market value of the additional shares should be the amount of retained earnings transferred to contributed
capital. A small stock dividend does not affect the market value of the shares. Many factors have to be considered
regarding market value per share but the issuance of additional shares up to 25 % of the total outstanding shares
should be accounted for as a small stock dividend.

Large Stock Dividend - When the additional shares are large compared to the total shares outstanding the par-
value or stated-value of no-par-value stock with a stated-value of the additional shares should be the amount of
retained earnings transferred to contributed capital. Retained earnings should only be capitalized if the large
stock dividend does not materially affect the market value of the shares. Par-value or stated-value of no-par-value
stock with a stated-value does not change with a large stock dividend even though the market value may be
reduced.

When a large stock dividend has the effect of materially reducing the market value of the shares retained earnings
should not be capitalized. This would be a stock split in the form of a stock dividend.

Special Stock Dividend - Different Class of Stock Than Held by Shareholder
For both small stock dividend and large stock dividend the fair market value of the additional shares should be
the amount of retained earnings transferred to contributed capital.
                                                   CAPITAL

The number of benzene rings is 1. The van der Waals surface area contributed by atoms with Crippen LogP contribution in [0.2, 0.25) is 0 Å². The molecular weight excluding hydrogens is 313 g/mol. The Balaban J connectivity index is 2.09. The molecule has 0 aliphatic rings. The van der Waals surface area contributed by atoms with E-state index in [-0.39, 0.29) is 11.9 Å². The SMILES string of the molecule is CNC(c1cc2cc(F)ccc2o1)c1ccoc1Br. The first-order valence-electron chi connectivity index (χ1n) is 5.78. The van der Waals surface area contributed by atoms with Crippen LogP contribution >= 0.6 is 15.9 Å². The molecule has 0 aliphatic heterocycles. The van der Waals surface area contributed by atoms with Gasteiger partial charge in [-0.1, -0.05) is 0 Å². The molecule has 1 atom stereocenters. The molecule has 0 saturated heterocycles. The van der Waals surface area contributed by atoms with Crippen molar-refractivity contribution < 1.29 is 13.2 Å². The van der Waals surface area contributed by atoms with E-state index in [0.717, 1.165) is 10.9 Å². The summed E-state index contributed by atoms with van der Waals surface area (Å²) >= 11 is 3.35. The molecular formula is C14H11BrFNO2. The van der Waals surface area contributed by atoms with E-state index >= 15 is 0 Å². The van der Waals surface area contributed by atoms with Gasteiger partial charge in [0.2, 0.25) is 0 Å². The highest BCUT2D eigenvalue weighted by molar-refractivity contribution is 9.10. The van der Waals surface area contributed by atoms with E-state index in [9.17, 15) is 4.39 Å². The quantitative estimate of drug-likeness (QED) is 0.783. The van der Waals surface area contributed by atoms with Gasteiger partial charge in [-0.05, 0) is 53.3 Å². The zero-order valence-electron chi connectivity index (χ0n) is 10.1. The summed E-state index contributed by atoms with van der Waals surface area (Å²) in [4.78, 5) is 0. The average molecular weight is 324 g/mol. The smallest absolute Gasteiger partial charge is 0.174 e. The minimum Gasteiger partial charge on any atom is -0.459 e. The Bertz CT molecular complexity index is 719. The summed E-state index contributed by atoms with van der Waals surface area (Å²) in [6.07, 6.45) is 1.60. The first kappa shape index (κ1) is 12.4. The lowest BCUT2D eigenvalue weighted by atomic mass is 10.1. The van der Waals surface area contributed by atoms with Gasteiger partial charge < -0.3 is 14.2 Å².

Dividend Reporting on the Balance Sheet
The liability for a cash dividend, property dividend or liability dividend is recorded on the date of declaration by
the board of directors. A stock dividend does not require the use of assets for payment so no liability is recorded
on the date of declaration. The date of payment is also determined by the board of directors. The date of payment
is when the liability recorded at the date of declaration is debited. It is also the date when the stock dividend is
recorded. The shareholders at the date of record also determined by the board directors receive the dividend.


If a stock dividend payable is recorded at the date of declaration and the date of payment is after the balance sheet
date the stock dividend payable should be reported in the proprietary equity section of the balance sheet. Stock
dividends payable are reported as contributed capital while cash and property dividends payable are reported as
liabilities.

If a stock dividend is paid by treasury stock the amount capitalized to retained earnings by a small stock dividend
is fair market value. The amount capitalized to retained earnings by a large stock dividend is the minimum of